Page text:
I have Grain set to Weak, but I feel that when using this recipe at higher ISOs Grain should be set to Off. While I chose DR400, in low-contrast situations DR200 is a good Dynamic Range option. For X-Trans III cameras, which obviously don’t have Color Chrome Effect, this recipe will still work and will appear nearly identical, but it will produce a slightly different look. To modify this recipe for Kodachrome 25, I suggest setting Shadow to +1, Color to -1, Grain to Off, and Sharpness to +3.

Classic Chrome
Dynamic Range: DR400
Highlight: +1
Shadow: +2
Color: 0
Noise Reduction: -4
Sharpening: +2
Grain Effect: Weak
Color Chrome Effect: Weak
White Balance: Daylight, +2 Red & -5 Blue
ISO: Auto, up to ISO 6400
Exposure Compensation: +1/3 to +1 (typically)

Example photographs, all camera-made JPEGs using this Kodachrome 64 film simulation recipe on my Fujifilm X-T30:


Shopping Cart Car – Riverdale, UT – Fujifilm X-T30


Traffic Lamp – Bountiful, UT – Fujifilm X-T30


Red Tricycle – South Weber, UT – Fujifilm X-T30


Hay Stack – Layton, UT – Fujifilm X-T30


Pony Express Trail – Faust, UT – Fujifilm X-T30


Wild Horse Country – Dugway, UT – Fujifilm X-T30


Wild Horse Grazing – Dugway, UT – Fujifilm X-T30


Lonely Horse – Dugway, UT – Fujifilm X-T30


Wild & Free – Dugway, UT – Fujifilm X-T30


Onaqui Horses – Dugway, UT – Fujifilm X-T30


Spotted Green – Dugway, UT – Fujifilm X-T30


Grassland – Dugway, UT – Fujifilm X-T30


In The Dust – Faust, UT – Fujifilm X-T30


Roar Forever – South Weber, UT – Fujifilm X-T30


Jon In The Backyard – South Weber, UT – Fujifilm X-T30


Big Wheel – South Weber, UT – Fujifilm X-T30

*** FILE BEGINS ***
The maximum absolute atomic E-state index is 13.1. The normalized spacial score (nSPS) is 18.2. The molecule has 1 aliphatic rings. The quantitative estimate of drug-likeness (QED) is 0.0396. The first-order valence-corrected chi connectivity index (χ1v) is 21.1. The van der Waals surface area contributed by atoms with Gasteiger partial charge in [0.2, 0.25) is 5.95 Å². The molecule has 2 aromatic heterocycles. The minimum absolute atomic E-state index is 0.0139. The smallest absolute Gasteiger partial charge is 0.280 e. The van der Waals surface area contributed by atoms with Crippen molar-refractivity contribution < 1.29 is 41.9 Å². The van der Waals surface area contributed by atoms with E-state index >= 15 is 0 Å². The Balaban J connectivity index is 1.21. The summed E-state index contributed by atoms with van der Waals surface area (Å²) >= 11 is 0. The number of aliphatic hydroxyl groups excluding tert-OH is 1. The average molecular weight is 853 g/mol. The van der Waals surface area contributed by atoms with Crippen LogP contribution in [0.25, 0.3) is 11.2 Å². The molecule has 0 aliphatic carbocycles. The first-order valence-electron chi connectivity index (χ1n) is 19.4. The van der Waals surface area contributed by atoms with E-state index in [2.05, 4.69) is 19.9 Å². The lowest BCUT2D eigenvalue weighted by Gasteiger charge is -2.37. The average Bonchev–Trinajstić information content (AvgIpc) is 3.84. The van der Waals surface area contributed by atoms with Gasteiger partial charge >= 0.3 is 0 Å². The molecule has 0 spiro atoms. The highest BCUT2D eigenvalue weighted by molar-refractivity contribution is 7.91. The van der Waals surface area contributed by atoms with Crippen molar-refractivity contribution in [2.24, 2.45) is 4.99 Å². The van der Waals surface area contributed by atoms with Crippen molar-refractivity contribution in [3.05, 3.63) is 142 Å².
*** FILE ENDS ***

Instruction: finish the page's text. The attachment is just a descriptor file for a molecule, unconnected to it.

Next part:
Evening Tree – South Weber, UT – Fujifilm X-T30


Look Up To The Sky – South Weber, UT – Fujifilm X-T30


Lavender Bee – South Weber, UT – Fujifilm X-T30


Lavender Sunset – South Weber, UT – Fujifilm X-T30


Sunset Leaves – South Weber, UT – Fujifilm X-T30


Sun Kissed Leaf – South Weber, UT – Fujifilm X-T30


Summer Tree Leaves – South Weber, UT – Fujifilm X-T30


Jar of Coffee Beans – South Weber, UT – Fujifilm X-T30


Beans To Grind – South Weber, UT – Fujifilm X-T30


Sugar Dish – South Weber, UT – Fujifilm X-T30


Morning Coffee – South Weber, UT – Fujifilm X-T30


Processed by Kodak – South Weber, UT – Fujifilm X-T30

See also: Kodachrome 64 for X-Trans II

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  1. · August 2, 2019

    You are my hero! Am running out to shoot with this over the weekend. Thanks!

    • Ritchie Roesch · August 2, 2019

      I hope you like it!

      • bcegerton · January 31, 2021

        These look great, I think once I can get back out doing Street Photography I’ll give some of these a try, that is, if they are ok for my XT-3?

      • Ritchie Roesch · January 31, 2021

        Yes, completely compatible with the X-T3! I appreciate the comment!

  2. Fugeelala · August 2, 2019

    Good sir, you are amazing! Your recipes have inspired me to shoot more. Looking forward to more great content.

  3. fragglerocking · August 2, 2019

    I’ll have a go with this one too!

  4. Ricardo Richon Guzman · August 2, 2019


    so this is meant for daylight only (fixed WB with reddish greenish) ????

    I found that all Kodachrome work “less than spectacular” in low light (not bad , but not as good as in daylight)

    maybe is it the way the contrast work when low light , and this is that you recommend even +1 exposure compensation ?

    • Ritchie Roesch · August 2, 2019

      Well, Kodachrome film was in fact daylight balanced. Back in the film days, you would use warming and cooling filters to adjust the “white balance” for the scene you were shooting. AWB makes those filters unnecessary, which is why I like to use AWB in my recipes. In the case of this Kodachrome 64 recipe, I found that selecting Daylight instead of AWB produced a more accurate look, but AWB would still work if you preferred that.
      As far as night photography, I actually have some night (long exposure) Kodachrome slides, and the blacks were definitely deep black. If you don’t like how the recipe works after dark, I would suggest playing with Shadow and Highlight and see if it doesn’t work better for you with an adjustment. I hope this helps!